Korean cinema has been in a reflective mood of late, keen to re-examine the turbulent post-war era in the wake of a second wave of democratic protest and political turmoil. Even so, dealing with the difficult Park Chung-hee era has remained sensitive with the legacy of life under a repressive regime apparently very much still felt. Woo Min-ho’s Drug King (麻藥王 / 마약왕, Mayakwang) is first and foremost a crime doesn’t pay story, but it’s also a subtle condemnation of authoritarianism and the corruption and cronyism that goes along with it. Painting its hero’s rise as a consequence of the society in which he lives, it perhaps implies the new wind of egalitarian democracy made such amoral venality a thing of the past but then again is at pains to show that nothing really changes when it comes to greed and resentment.
Our hero, Lee Doo-sam (Song Kang-ho), starts out as a jeweller dabbling in smuggling in Busan in 1972. Just as the smuggling business starts to take off, Doo-sam’s boss falls out with his friends in high places and decides to throw him to the wolves while he escapes abroad to safety. Doo-sam, not one to be beaten, starts coming up with ideas. Mobilising his wife (Kim So-jin) to get him out of jail through a combination of bribery and blackmail, he teams up with the area’s smuggling king to act on a tip-off he got from a Korean-Japanese yakuza and begins producing popular drug Crank for export to Japan.
As the opening voice over explains, Crank is a dangerous stimulant developed by the Japanese during the war and given to factory workers and kamikaze pilots because of its ability to eliminate both fear and fatigue. It is also highly addictive and provides an extreme high which have made it a popular recreational drug but, crucially, the real value is economic. The rising Japan is keen to make use of foreign labour, and Korea is keen to up its export capability. This, coupled with poor regulation of the workforce, has led to extreme exploitation in which factory workers are encouraged to hop themselves up on stimulants to keep working overtime for the sake of economic expansion. Thus, the influx of Crank is, in many ways, simply another facet of ongoing Japanese imperialism.
Not that Lee Doo-Sam cares very much about that. An honest prosecutor later puts it to him that he’s contributing to the exploitation of ordinary workers who might earn a few pennies extra for working a few more hours but at the cost of their health and wellbeing, while he gets filthy rich off the back of their misery. Doo-sam is, however, unrepentant. In the beginning he just wanted to provide for his wife, children, and unmarried sisters, but perhaps he also wanted to kick back against his reduced circumstances and he certainly did enjoy playing the big man. In any case, it has paid off. Doo-sam too has friends in high places and they won’t want to let him sit in a police cell for long in case he starts feeling chatty.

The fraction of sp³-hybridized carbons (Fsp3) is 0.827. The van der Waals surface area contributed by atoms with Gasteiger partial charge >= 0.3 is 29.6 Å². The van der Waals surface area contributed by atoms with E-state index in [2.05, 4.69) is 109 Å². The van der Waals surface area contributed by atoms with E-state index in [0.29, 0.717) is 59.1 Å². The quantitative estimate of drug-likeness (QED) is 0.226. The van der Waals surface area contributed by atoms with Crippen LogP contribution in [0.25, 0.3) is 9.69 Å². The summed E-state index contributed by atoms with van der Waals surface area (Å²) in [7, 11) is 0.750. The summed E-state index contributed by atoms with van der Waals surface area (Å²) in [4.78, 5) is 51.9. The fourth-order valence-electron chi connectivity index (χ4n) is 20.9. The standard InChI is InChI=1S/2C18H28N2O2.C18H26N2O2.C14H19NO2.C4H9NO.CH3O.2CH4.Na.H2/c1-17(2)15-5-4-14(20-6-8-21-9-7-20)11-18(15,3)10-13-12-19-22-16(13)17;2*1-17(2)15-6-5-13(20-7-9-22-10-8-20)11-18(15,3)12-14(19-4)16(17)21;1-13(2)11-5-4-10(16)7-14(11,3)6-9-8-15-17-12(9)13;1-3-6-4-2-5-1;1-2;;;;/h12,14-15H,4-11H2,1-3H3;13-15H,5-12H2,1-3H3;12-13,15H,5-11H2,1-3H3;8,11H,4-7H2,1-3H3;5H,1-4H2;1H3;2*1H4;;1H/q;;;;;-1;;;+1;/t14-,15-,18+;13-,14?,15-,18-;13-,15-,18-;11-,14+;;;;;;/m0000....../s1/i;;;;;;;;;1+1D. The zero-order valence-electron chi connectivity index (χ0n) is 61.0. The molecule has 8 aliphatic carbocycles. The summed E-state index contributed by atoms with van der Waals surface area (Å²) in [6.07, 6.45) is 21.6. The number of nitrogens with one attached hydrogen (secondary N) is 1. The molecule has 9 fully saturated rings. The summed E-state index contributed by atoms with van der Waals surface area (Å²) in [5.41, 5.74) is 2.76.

Times change, however, and whatever standing and influence Doo-sam thought he’d accrued his life is built on sand. When Park is assassinated by a member of his own security team, all those contacts are pretty much useless because the cronies are now out in the cold. There are protests in the streets and the wind of a new era is already blowing through even if it is still a fair few years away. That bold new era will, it hopes, do away with men like Doo-sam and their way of thinking, eradicating corruption and backhanders in favour of honest meritocracy. Naive, perhaps, and idealistic but it is true enough that Doo-sam is a man whose era has passed him by while he, arrogantly, burned all his bridges and gleefully sacrificed love and friendship on the altar of greed and empty ambition.
Hubris is Doo-sam’s fatal flaw, but he remains a weasel to the end only too keen to sell out his associates in order to save his own skin. He may claim he was only trying to live a “decent” life, but his definition of “decent” may differ wildly from the norm. Nevertheless, perhaps he was just like many scrappy young men of post-war years, desperate, hungry, and left with few honest options to feed his family if one who later found himself corrupted by backstreet “success” and the dubious morals of the world in which he lived which encouraged him to disregard conventional morality in favour of personal gain. Much more about life in Korea in the authoritarian ‘70s than it is about crime, The Drug King is nevertheless an ironic tragedy in which its drug peddling hero eventually enables the birth of a dedicated narcotics squad and helps to dismantle system which allowed him to prosper all while grinning wildly and, presumably, planning his next move.
Currently available to stream online via Netflix in the UK and possibly other territories.
International trailer (English subtitles)
Key tracks from the (fantastic) soundtrack:
Jung Hoon-Hee – Flower Road
Kim Jung Mi – Wind